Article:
October Newsletter


Are you excited about fall? I am, but also feeling the stress of our busy schedule that blows in with this crisp air. I’m working on a few things right now. First, I’m still compiling my spring collection for Kokka, which is influenced by hand printed designs, so I’m enjoying getting messy with paint.

I’ve also been painting fabric and making small quilts like the 24″ x 24″ piece shown above. The fabric for this piece came from my experiments like the one below, painted with a foam brush on both paper and fabric. I find that when I’m not feeling creative, I just force myself to try new things.



From Bed to Wall: Elevating the Quilt from Necessity to Art

After the Modern Quilt Guild issue over derivative work, I’ve been thinking about where we get our inspiration, which led me to reflect on the history of modern quilts. The style that we refer to as “modern” has been heavily influenced by the quilts of Gee’s Bend. As the art world discovered these quilts and “elevated” them from rural Alabama beds to the pristine white walls of art institutions in major cities, the patchwork quilts created to keep children warm in the winter were suddenly ordained as art. This pocket of creativity seemed to be created in a vacuum, apart from the established art world, much to the astonishment of critics with their proprietary sense of aesthetics.

Even though I grew up in Alabama less than two hours away from Gee’s Bend and had heard of the quilters, I didn’t see these powerful quilts in person until 2006 at the High Museum of Art here in Atlanta. Now as I think about making quilts that emphasize form over function, I consider the influence these quilts have on the modern quilting lexicon. Where do we draw the line between inspiration and cultural appropriation? When we look at the history of Gee’s Bend, there is no doubt that slavery, racism, and Jim Crow-era cultural isolation influenced the design and necessity of these quilts. Because Gee’s Bend is nestled in an oxbow of the Alabama River, residents used a ferry when traveling to nearby Camden to register to vote, so the ferry service was cut off in 1962. “We didn’t close the ferry because they were black,” The sheriff reportedly said at the time. “We closed it because they forgot they were black.”

How can we be inspired by this work without, perhaps unintentionally, co-opting its history of oppression? As modern quilters, we borrow from both the European-American history of patterned quilts, yet even more from the improvised, colorful, and graphic quilts of Gee’s Bend. How can we juxtapose these influences with their history of conflict? It’s something to consider; as we move forward, we should always remember the past.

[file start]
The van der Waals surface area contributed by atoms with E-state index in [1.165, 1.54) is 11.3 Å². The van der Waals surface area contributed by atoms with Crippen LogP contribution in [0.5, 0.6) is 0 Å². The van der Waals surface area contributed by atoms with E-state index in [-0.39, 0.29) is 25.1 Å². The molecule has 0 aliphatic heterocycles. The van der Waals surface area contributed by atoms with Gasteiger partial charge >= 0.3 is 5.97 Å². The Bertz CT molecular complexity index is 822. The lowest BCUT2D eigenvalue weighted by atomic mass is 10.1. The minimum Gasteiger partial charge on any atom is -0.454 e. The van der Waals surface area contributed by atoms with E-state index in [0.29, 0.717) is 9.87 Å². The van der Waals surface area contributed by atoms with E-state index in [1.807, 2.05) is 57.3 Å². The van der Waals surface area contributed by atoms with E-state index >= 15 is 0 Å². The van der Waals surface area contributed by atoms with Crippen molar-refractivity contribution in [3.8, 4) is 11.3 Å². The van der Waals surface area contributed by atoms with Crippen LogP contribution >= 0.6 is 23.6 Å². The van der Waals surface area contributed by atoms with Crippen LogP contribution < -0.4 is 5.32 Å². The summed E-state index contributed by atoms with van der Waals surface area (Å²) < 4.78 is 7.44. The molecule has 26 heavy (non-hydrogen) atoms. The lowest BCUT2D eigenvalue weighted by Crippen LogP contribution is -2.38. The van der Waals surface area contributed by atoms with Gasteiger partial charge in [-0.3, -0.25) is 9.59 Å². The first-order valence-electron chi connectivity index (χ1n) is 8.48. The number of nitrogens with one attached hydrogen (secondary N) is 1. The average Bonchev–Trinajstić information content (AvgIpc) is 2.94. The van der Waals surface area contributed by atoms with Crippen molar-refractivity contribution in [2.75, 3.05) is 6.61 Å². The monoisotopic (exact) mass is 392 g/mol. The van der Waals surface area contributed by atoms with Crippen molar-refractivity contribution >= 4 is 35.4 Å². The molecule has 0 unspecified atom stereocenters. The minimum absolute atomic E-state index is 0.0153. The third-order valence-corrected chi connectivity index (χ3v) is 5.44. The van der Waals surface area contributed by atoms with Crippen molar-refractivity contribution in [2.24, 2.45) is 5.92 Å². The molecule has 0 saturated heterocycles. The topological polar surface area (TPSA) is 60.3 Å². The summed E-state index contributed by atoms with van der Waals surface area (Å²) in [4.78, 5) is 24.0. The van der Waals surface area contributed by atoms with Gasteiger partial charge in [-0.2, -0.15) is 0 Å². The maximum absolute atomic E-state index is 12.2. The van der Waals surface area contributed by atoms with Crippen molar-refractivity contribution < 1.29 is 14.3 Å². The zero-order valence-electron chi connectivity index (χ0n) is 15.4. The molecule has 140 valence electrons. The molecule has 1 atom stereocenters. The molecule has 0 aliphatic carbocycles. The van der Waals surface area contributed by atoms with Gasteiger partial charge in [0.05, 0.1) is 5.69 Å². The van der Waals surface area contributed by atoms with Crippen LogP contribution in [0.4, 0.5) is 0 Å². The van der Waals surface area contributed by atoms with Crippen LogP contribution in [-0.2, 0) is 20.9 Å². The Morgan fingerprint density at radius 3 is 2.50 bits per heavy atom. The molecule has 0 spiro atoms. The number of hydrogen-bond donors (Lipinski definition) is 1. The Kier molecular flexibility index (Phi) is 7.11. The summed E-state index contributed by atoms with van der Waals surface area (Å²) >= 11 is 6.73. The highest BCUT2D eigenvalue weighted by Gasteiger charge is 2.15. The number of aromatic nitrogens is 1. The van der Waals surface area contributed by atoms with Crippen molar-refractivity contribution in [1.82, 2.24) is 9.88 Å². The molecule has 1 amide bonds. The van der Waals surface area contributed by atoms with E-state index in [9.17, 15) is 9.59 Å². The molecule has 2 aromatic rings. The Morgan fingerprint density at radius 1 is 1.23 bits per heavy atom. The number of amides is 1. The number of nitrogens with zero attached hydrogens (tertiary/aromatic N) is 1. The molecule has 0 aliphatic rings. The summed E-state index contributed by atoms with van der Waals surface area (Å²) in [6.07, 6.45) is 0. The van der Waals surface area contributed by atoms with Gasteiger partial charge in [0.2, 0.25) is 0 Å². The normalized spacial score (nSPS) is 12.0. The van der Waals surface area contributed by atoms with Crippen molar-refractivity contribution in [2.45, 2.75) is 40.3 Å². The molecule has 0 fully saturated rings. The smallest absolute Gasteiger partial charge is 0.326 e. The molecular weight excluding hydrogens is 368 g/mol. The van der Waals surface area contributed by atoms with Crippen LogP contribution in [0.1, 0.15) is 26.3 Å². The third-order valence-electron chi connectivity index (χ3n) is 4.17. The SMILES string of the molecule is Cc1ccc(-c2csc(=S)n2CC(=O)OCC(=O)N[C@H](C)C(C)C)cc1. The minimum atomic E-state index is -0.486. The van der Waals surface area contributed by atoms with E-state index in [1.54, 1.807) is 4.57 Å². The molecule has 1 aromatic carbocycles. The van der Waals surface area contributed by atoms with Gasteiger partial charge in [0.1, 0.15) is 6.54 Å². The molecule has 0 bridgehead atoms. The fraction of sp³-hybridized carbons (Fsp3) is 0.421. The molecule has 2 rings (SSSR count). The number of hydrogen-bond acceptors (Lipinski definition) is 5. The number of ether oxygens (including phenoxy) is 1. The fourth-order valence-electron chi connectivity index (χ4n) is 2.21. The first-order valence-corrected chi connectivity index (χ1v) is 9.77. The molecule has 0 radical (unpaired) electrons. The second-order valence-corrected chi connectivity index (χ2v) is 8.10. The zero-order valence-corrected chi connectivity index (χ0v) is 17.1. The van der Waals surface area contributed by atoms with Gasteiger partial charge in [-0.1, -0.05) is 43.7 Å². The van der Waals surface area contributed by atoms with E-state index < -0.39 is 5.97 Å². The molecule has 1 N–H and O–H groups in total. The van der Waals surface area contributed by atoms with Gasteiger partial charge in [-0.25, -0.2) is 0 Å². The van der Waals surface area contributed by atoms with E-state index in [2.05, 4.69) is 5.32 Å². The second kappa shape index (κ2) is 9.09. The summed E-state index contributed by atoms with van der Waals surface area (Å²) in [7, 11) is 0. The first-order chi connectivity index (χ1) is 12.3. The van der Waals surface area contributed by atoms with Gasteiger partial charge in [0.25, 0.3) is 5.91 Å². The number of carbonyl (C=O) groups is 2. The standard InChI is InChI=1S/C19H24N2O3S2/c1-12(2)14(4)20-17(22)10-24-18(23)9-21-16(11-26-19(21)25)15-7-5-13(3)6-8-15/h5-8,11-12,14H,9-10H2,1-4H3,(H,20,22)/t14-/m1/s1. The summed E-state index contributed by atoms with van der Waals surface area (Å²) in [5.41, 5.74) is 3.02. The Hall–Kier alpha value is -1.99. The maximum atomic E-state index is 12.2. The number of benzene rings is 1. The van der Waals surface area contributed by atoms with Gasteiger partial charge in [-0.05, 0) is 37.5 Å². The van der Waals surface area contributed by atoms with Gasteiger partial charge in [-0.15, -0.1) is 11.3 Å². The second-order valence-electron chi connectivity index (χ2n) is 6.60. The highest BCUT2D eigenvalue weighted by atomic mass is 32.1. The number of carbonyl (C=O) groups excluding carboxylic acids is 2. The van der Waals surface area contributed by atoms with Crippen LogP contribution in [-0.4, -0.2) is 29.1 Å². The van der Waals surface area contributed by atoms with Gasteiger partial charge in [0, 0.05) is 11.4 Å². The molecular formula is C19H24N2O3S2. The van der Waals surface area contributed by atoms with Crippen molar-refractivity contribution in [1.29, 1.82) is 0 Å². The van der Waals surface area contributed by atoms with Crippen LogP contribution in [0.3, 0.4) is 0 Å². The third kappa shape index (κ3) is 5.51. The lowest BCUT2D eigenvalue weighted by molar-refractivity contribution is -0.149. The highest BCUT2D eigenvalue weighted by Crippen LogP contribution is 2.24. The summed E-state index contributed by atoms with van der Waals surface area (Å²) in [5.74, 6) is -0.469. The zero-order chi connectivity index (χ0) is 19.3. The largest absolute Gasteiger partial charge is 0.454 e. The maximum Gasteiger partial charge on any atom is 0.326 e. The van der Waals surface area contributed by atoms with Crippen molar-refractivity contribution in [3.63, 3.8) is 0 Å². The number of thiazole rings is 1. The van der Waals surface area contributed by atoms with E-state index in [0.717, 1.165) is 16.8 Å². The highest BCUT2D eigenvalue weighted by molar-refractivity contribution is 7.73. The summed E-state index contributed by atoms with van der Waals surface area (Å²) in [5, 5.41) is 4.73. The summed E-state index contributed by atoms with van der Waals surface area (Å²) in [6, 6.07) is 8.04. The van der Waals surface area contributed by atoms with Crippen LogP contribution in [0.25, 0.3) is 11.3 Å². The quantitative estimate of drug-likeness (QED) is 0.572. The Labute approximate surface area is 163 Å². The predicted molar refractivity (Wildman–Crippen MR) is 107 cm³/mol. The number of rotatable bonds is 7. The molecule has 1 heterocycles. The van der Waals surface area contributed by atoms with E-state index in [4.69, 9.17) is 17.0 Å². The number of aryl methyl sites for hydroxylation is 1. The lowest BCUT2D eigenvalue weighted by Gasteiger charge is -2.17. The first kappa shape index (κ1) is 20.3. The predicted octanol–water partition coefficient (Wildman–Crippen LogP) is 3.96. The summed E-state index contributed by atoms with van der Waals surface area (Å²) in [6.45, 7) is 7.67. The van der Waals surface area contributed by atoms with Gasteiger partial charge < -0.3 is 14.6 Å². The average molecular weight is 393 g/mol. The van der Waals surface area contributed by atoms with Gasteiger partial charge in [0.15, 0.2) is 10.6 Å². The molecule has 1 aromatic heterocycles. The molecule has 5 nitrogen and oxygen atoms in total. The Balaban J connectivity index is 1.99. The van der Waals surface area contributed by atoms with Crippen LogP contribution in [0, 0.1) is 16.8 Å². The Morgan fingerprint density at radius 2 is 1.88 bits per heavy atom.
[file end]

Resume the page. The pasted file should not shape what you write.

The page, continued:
When we make a vertical shift and remove the utilitarian function of a quilt by hanging it on a wall, we acknowledge the distinction between art and craft. While I love many quilts that I see in the world, I’m struggling to find my own style. This style will no doubt be derivative, in the most positive sense, influenced by others who made quilts before me. As we make quilts for art or leisure, we can’t forget the women who made them out of necessity for comfort and warmth. The women of Gee’s Bend made quilts with old clothing, scraps of fabric, and whatever they could find to keep warm. When we elevate quilts to the wall, we suddenly declare their significance outside of the domestic realm. By simply choosing quilting as an artistic medium, we invite the complexities of identity, aesthetics, and necessity into our stitches. It’s all derivative, but we’re all different.

Here’s some encouragement to find your own creativity:

In the quilting bee time, I started using patterns, but I shouldn’t have did it. It broke the ideas I had in my head. I should have stayed with my own ideas. –Gee’s Bend quilter Nettie Young

October Tutorial: Printed Pouch


Make your fabric experiments functional. Here’s a quick tutorial for a basic lined, zippered pouch. This is a sewing staple and with just a few simple materials, you can stamp your own fabric.


Read the amazing stories of the Gee’s Bend quilters.

This article from author Michael Chabon is beautiful. If you have a unique and creative child, read on because that last paragraph will get you. My Son, The Prince of Fashion.

Watch this inspirational video about The Art of Japanese Marquetry.

Check out this amazing “lace” street art by Polish artist NeSpoon.

Fall is here, so sew up some cozy pajama pants or a soft quilt with these cat and mouse flannel fabrics from my Parallels collection. Available here.